Understanding how a cell moves in response to environmental signals is a fundamental challenge in biology. Mena, VASP and EVL, highly related proteins that comprise the Ena/VASP family, play pivotal roles in movement and shape change1 for a variety of cells, including fibroblasts, endothelial cells, epithelial cells, and neurons;Ena/VASP directly regulates actin filament network assembly, modulate morphology and behavior of membrane protrusions, and influences cell motility. One major goal for the current proposal is to study how Ena/VASP function contributes to chemotactic responses in carcinoma cells. Chemotactic cues trigger second messenger pathways that activate kinases, and phosphorylate Ena/VASP proteins. Specific Mena isoforms play key roles in tumor cell invasion and motility in response to Epidermal Growth Factor Receptor (EGFR) signaling. Thus, we propose that Ena/VASP proteins integrate signals from second messenger pathways to execute required motile responses, and are thus not only well positioned to control chemotactic motility, but are in fact generally involved in systems that require guided motility. The study of Mena tumor invasion-specific isoforms is particularly relevant to understanding how tumor cells acquire the ability to move and respond to a chemotactic cue. A second major goal for the current proposal is to examine the requirements for Ena/VASP function in epidermal morphogenesis and wound repair using newly generated conditional knockout mice. Several lines of evidence indicate that Ena/VASP function is required for epithelial morphogenesis and epithelial sheet fusion. Throughout development, there are many morphogenetic episodes involving fusion of two epithelial sheets or shelves of tissue. The most fully explored of these events are fusion and zippering closed of the neural tube, of the two secondary palates, and of the eyelids as the eyes close part way through gestation;embryos deficient in Ena/VASP exhibit all of these defects. While the forces driving these tissues together have been partially described, very little is known about the genetics or cell biology of the final fusion events for any of these processes;if this final knitting together event fails, the consequences can be devastating, resulting in congenital abnormalities as severe as cleft palate or spina bifda. Epithelial sheet migration and fusion is also required during wound repair, another process we will examine in this proposal. Together, these studies will provide valuable insight into the mechanisms controlling cell motility in both normal development and disease.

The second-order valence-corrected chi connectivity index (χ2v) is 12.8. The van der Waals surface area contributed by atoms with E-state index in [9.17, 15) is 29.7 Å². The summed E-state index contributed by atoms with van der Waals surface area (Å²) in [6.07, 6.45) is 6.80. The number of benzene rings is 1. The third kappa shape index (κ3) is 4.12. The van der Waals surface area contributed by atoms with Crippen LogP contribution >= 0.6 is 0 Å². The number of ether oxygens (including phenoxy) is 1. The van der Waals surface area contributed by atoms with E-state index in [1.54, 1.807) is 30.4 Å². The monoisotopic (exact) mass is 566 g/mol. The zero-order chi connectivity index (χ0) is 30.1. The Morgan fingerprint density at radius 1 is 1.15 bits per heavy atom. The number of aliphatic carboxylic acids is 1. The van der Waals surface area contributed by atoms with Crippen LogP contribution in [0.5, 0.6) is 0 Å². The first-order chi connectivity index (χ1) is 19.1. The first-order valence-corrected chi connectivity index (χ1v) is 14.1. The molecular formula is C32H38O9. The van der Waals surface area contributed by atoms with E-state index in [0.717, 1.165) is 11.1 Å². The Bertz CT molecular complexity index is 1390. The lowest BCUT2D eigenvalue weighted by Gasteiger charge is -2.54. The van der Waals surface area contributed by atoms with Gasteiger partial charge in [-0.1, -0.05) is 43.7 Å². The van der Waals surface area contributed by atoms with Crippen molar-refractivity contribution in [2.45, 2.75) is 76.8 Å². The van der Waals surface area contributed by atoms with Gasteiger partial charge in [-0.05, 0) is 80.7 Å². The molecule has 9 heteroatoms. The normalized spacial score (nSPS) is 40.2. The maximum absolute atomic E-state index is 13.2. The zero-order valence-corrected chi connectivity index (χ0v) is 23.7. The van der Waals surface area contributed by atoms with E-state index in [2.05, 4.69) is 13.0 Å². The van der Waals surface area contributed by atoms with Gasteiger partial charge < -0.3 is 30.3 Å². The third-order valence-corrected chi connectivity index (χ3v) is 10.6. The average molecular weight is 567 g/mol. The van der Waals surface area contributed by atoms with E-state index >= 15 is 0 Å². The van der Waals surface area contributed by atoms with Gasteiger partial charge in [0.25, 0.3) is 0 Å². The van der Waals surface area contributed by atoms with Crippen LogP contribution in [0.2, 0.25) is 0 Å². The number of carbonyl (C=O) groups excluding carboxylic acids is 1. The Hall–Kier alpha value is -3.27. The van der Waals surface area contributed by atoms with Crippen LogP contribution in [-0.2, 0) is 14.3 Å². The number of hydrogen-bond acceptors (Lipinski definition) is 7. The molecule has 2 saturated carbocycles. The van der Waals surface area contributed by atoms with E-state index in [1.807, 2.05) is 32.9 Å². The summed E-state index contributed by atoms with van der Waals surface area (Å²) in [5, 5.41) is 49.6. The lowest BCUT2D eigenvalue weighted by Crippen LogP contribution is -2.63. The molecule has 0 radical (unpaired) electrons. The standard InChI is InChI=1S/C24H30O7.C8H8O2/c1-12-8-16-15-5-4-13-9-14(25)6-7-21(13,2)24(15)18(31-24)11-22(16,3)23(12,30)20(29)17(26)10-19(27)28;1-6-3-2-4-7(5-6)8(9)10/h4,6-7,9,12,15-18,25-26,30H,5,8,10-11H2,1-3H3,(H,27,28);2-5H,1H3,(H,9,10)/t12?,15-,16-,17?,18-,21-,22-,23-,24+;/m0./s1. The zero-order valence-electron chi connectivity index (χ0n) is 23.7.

Public Health Relevance

Drugs that block the EGFR pathway are widely used to treat a variety of cancers; thus, by understanding how invasion-specific Mena isoforms sensitizes carcinoma cells to EGF and amplifies their response, valuable insight into how certain cancers become resistant to therapies that attenuate EGFR signaling will be gained. Epithelial sheet movements during process such as eyelid closure and wound healing are dependent of EGF and EGF-related factors, thus studies of Ena/VASP in epithelial migration and sheet fusion should prove valuable in developing new ways to enhance treatment of wounds.

Agency
National Institute of Health (NIH)
Institute
National Institute of General Medical Sciences (NIGMS)
Type
Research Project (R01)
Project #
5R01GM058801-13
Application #
8197624
Study Section
Cell Structure and Function (CSF)
Program Officer
Gindhart, Joseph G
Project Start
1999-02-01
Project End
2013-02-28
Budget Start
2011-12-01
Budget End
2013-02-28
Support Year
13
Fiscal Year
2012
Total Cost
$363,310
Indirect Cost
$142,787
Name
Massachusetts Institute of Technology
Department
Internal Medicine/Medicine
Type
Schools of Arts and Sciences
DUNS #
001425594
City
Cambridge
State
MA
Country
United States
Zip Code
02139
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Nakatsu, Fubito; Perera, Rushika M; Lucast, Louise et al. (2010) The inositol 5-phosphatase SHIP2 regulates endocytic clathrin-coated pit dynamics. J Cell Biol 190:307-15
Goswami, Sumanta; Philippar, Ulrike; Sun, Daqian et al. (2009) Identification of invasion specific splice variants of the cytoskeletal protein Mena present in mammary tumor cells during invasion in vivo. Clin Exp Metastasis 26:153-9
Bae, Yong Ho; Ding, Zhijie; Zou, Li et al. (2009) Loss of profilin-1 expression enhances breast cancer cell motility by Ena/VASP proteins. J Cell Physiol 219:354-64
Benz, Peter M; Blume, Constanze; Seifert, Stefanie et al. (2009) Differential VASP phosphorylation controls remodeling of the actin cytoskeleton. J Cell Sci 122:3954-65
Neel, Nicole F; Barzik, Melanie; Raman, Dayanidhi et al. (2009) VASP is a CXCR2-interacting protein that regulates CXCR2-mediated polarization and chemotaxis. J Cell Sci 122:1882-94

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